Reaseheath College equine students were introduced to the varied careers offered by the horse racing industry at an event run by Cheshire Racing Hub.
A day of talks and demonstrations, held at the college’s equestrian centre, illustrated careers ranging from the riding and care of racehorses to jobs within support industries such as farriery, veterinary services, equine dentistry, physiotherapy, nutrition and racing administration. There is currently a high demand nationwide for staff in all these areas.
The event was part of Cheshire Racing Hub’s ‘Racing Through Education’ project, which is raising awareness of the careers available among the county’s secondary school pupils, college students and veterinary undergraduates.
The initiative is being led by Cheshire West and Chester Council as part of its rural regeneration strategy, which aims to create jobs and build up the rural economy. Horse racing has been identified as a key economic driver within the region.
Reaseheath College is a partner in the project and is now offering a bespoke racing module within its equine courses. Over 40 students have taken up the option this year.
Around 130 students attended the event, hearing a talk on careers in racing by Emma Cassidy, a Roving Assessor for the Northern Racing College, and enjoying a practical riding session on Reaseheath’s mechanical horse.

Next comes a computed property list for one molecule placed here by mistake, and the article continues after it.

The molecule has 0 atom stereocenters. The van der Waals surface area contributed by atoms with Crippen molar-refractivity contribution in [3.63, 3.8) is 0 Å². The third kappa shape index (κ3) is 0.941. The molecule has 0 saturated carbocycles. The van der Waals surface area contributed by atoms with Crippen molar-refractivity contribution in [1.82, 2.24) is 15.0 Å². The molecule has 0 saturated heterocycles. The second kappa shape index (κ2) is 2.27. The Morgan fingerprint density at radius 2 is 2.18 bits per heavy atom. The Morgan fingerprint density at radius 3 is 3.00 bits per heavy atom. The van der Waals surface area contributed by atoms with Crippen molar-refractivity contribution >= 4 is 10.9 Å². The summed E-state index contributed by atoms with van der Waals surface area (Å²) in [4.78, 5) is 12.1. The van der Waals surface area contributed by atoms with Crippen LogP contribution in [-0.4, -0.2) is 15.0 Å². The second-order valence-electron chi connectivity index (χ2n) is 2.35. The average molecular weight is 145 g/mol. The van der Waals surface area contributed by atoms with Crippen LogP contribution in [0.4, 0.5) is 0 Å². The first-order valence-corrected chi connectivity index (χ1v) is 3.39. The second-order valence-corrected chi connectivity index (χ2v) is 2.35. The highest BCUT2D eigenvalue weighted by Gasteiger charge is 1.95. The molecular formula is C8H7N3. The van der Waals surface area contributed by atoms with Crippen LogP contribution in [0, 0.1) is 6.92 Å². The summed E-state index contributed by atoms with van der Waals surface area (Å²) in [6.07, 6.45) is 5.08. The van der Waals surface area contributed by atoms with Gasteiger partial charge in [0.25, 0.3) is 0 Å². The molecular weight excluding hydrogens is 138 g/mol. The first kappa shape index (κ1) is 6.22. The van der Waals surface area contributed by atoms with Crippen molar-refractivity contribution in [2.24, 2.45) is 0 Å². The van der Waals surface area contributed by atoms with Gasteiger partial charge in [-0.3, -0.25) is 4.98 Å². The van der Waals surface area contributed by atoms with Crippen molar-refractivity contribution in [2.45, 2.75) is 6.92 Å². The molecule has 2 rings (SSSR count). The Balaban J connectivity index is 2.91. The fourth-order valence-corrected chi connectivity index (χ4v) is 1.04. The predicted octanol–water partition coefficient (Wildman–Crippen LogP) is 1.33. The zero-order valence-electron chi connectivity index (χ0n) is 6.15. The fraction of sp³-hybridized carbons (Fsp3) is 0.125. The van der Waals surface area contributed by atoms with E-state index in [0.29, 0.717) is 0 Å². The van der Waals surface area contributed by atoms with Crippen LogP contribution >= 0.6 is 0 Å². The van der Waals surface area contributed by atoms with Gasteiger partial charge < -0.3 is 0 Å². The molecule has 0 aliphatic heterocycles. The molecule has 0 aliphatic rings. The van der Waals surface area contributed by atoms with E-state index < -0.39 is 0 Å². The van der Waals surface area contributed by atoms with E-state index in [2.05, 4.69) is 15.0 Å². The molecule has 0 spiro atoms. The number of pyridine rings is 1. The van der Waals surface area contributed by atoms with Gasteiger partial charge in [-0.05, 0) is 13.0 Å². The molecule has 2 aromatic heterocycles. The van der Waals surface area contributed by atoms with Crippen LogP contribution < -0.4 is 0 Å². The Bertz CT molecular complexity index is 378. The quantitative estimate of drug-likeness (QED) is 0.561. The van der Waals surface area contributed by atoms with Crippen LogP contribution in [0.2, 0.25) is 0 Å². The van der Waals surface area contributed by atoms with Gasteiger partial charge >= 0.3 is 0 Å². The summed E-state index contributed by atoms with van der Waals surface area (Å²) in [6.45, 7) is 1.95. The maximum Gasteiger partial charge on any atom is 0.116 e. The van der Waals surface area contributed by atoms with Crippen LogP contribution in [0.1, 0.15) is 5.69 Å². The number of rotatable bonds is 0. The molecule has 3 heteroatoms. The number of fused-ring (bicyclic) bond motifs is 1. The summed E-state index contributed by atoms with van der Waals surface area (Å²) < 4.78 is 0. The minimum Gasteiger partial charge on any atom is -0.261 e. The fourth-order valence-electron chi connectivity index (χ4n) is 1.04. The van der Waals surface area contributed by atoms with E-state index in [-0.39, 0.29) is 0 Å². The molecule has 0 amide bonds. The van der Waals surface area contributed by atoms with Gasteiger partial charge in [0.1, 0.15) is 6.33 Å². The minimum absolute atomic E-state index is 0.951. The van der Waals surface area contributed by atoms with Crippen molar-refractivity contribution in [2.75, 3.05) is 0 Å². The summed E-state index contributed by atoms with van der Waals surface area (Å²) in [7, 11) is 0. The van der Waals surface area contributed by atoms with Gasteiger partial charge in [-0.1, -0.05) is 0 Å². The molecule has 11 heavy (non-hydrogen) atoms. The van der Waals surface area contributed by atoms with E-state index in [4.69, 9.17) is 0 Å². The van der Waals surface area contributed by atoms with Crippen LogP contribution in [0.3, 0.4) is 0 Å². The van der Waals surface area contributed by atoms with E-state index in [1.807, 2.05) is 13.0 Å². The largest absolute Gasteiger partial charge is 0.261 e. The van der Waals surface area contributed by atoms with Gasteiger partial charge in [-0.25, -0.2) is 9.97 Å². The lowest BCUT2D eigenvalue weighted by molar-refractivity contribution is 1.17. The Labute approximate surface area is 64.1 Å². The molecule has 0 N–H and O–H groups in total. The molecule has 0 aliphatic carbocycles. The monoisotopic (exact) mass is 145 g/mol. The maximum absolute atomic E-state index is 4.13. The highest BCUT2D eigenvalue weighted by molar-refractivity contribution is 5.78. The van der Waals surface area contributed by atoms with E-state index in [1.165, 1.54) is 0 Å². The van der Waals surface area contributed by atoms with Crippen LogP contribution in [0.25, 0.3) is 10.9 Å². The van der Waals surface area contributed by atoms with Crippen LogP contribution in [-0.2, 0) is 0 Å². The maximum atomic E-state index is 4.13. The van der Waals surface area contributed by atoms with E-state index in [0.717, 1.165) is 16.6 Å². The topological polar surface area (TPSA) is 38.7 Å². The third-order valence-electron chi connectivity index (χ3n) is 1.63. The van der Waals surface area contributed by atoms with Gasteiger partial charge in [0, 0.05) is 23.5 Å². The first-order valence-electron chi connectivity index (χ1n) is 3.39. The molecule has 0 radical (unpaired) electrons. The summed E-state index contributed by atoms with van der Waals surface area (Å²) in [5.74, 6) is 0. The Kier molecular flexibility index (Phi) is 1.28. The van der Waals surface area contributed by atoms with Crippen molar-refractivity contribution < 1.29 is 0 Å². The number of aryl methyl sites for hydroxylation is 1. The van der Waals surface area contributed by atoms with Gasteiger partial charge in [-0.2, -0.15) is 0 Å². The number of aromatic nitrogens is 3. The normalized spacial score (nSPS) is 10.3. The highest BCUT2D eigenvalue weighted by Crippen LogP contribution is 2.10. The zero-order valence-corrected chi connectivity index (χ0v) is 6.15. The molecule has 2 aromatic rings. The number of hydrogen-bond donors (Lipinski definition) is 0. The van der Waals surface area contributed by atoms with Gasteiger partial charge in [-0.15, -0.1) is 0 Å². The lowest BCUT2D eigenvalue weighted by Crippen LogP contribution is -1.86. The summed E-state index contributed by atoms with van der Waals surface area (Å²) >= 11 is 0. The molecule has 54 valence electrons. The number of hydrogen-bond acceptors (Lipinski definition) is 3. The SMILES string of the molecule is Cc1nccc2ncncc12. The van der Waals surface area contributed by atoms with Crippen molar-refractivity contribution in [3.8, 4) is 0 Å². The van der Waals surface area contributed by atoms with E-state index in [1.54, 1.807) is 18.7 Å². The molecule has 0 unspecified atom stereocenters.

They were also inspired by Carrie Ford, who in 2005 was the highest placed female jockey to be placed in the Grand National. Carrie is now National Education Officer for ‘Racing to School’, an education programme which emphasises how skills in maths and science can open the door to rewarding careers in horse racing.
Jockeys from Oliver Greenall Racing in Malpas rode two racehorses in the college’s indoor arena, discussed the care of racehorses and described their careers.
The event was aimed at Level 3 Diploma in Equine students but a second event for undergraduates on Reaseheath’s equine degree programmes is planned for next Spring. Cheshire Racing Hub has run an additional informative talk at Bishop Heber High School, Malpas, followed by a visit to a racing yard for interested pupils.
The Hub is also supporting five undergraduates from the Leahurst Veterinary College of the University of Liverpool with bursaries, enabling them to take up practical placements in the industry.
Chair of Cheshire Racing Hub Kay Kent said: “It’s important that young people fully realise how many vacancies are waiting for them both locally and nationally. It was a pleasure to see so many enthusiastic, knowledgeable and committed students at Reaseheath, some of whom will go on into rewarding careers within the horse racing industry.”
‘Racing Through Education’ is part of the British Horseracing Authority’s ‘Racing Together’ scheme to raise the profile of racing nationally within communities.